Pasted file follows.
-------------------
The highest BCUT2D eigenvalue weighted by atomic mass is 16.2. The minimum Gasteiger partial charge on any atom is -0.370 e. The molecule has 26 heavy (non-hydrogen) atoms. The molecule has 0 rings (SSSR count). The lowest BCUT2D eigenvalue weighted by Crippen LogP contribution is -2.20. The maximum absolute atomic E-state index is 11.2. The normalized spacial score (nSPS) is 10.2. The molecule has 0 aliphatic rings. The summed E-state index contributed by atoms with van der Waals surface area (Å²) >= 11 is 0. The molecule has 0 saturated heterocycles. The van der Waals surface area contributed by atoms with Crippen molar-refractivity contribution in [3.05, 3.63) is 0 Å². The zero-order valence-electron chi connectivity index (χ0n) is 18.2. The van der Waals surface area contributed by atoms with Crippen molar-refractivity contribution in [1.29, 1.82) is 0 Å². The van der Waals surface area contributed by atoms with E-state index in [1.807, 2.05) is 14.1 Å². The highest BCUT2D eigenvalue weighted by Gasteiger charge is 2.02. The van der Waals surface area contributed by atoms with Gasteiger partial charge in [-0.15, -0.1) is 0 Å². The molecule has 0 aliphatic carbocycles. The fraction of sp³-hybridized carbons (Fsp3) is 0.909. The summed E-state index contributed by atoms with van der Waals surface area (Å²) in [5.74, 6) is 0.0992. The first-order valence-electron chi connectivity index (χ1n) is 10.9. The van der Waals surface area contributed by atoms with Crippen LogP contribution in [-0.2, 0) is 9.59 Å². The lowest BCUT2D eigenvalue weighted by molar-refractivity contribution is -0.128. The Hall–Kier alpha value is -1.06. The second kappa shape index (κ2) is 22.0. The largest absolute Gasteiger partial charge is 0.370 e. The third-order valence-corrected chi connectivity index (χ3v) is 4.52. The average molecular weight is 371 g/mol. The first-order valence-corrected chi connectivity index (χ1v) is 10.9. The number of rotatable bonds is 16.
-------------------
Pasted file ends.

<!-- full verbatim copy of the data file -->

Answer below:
The highest BCUT2D eigenvalue weighted by atomic mass is 16.2. The minimum Gasteiger partial charge on any atom is -0.370 e. The molecule has 26 heavy (non-hydrogen) atoms. The molecule has 0 rings (SSSR count). The lowest BCUT2D eigenvalue weighted by Crippen LogP contribution is -2.20. The maximum absolute atomic E-state index is 11.2. The normalized spacial score (nSPS) is 10.2. The molecule has 0 aliphatic rings. The summed E-state index contributed by atoms with van der Waals surface area (Å²) >= 11 is 0. The molecule has 0 saturated heterocycles. The van der Waals surface area contributed by atoms with Crippen molar-refractivity contribution in [3.05, 3.63) is 0 Å². The zero-order valence-electron chi connectivity index (χ0n) is 18.2. The van der Waals surface area contributed by atoms with Crippen molar-refractivity contribution in [1.29, 1.82) is 0 Å². The van der Waals surface area contributed by atoms with E-state index in [1.807, 2.05) is 14.1 Å². The highest BCUT2D eigenvalue weighted by Gasteiger charge is 2.02. The van der Waals surface area contributed by atoms with Gasteiger partial charge in [-0.15, -0.1) is 0 Å². The molecule has 0 aliphatic carbocycles. The fraction of sp³-hybridized carbons (Fsp3) is 0.909. The summed E-state index contributed by atoms with van der Waals surface area (Å²) in [5.74, 6) is 0.0992. The first-order valence-electron chi connectivity index (χ1n) is 10.9. The van der Waals surface area contributed by atoms with Crippen LogP contribution in [-0.2, 0) is 9.59 Å². The lowest BCUT2D eigenvalue weighted by molar-refractivity contribution is -0.128. The Hall–Kier alpha value is -1.06. The second kappa shape index (κ2) is 22.0. The largest absolute Gasteiger partial charge is 0.370 e. The third-order valence-corrected chi connectivity index (χ3v) is 4.52. The average molecular weight is 371 g/mol. The first-order valence-corrected chi connectivity index (χ1v) is 10.9. The number of rotatable bonds is 16.